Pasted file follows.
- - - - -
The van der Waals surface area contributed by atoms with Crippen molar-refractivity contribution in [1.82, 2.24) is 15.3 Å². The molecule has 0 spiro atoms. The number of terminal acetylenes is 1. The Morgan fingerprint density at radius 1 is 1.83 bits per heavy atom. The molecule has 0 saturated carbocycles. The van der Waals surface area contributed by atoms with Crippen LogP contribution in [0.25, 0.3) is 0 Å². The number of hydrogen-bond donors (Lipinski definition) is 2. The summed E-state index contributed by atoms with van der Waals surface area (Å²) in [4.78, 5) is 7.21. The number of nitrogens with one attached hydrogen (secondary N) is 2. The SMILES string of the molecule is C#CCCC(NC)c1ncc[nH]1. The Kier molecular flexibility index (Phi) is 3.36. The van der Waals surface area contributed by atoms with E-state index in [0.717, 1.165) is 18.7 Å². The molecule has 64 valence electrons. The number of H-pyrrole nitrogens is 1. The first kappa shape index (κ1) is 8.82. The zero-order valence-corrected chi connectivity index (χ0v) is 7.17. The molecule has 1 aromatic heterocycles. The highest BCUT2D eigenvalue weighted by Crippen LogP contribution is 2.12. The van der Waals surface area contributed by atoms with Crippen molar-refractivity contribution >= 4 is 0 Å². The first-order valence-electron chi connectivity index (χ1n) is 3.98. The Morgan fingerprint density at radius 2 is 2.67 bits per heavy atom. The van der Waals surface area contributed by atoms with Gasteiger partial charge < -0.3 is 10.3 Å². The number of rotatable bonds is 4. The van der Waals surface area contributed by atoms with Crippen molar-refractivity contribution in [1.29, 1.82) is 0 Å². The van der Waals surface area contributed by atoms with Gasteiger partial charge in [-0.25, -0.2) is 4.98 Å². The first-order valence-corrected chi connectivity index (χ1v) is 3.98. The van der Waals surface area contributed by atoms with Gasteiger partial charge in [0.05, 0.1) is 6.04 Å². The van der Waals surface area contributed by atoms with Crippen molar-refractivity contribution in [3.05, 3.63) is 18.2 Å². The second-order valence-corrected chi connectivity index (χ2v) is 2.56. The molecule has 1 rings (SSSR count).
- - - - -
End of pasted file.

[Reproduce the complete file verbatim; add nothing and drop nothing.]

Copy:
The van der Waals surface area contributed by atoms with Crippen molar-refractivity contribution in [1.82, 2.24) is 15.3 Å². The molecule has 0 spiro atoms. The number of terminal acetylenes is 1. The Morgan fingerprint density at radius 1 is 1.83 bits per heavy atom. The molecule has 0 saturated carbocycles. The van der Waals surface area contributed by atoms with Crippen LogP contribution in [0.25, 0.3) is 0 Å². The number of hydrogen-bond donors (Lipinski definition) is 2. The summed E-state index contributed by atoms with van der Waals surface area (Å²) in [4.78, 5) is 7.21. The number of nitrogens with one attached hydrogen (secondary N) is 2. The SMILES string of the molecule is C#CCCC(NC)c1ncc[nH]1. The Kier molecular flexibility index (Phi) is 3.36. The van der Waals surface area contributed by atoms with E-state index in [0.717, 1.165) is 18.7 Å². The molecule has 64 valence electrons. The number of H-pyrrole nitrogens is 1. The first kappa shape index (κ1) is 8.82. The zero-order valence-corrected chi connectivity index (χ0v) is 7.17. The molecule has 1 aromatic heterocycles. The highest BCUT2D eigenvalue weighted by Crippen LogP contribution is 2.12. The van der Waals surface area contributed by atoms with Crippen molar-refractivity contribution >= 4 is 0 Å². The first-order valence-electron chi connectivity index (χ1n) is 3.98. The Morgan fingerprint density at radius 2 is 2.67 bits per heavy atom. The van der Waals surface area contributed by atoms with Gasteiger partial charge < -0.3 is 10.3 Å². The number of rotatable bonds is 4. The van der Waals surface area contributed by atoms with Crippen molar-refractivity contribution in [1.29, 1.82) is 0 Å². The van der Waals surface area contributed by atoms with Gasteiger partial charge in [-0.25, -0.2) is 4.98 Å². The first-order valence-corrected chi connectivity index (χ1v) is 3.98. The van der Waals surface area contributed by atoms with Gasteiger partial charge in [0.05, 0.1) is 6.04 Å². The van der Waals surface area contributed by atoms with Crippen molar-refractivity contribution in [3.05, 3.63) is 18.2 Å². The second-order valence-corrected chi connectivity index (χ2v) is 2.56. The molecule has 1 rings (SSSR count).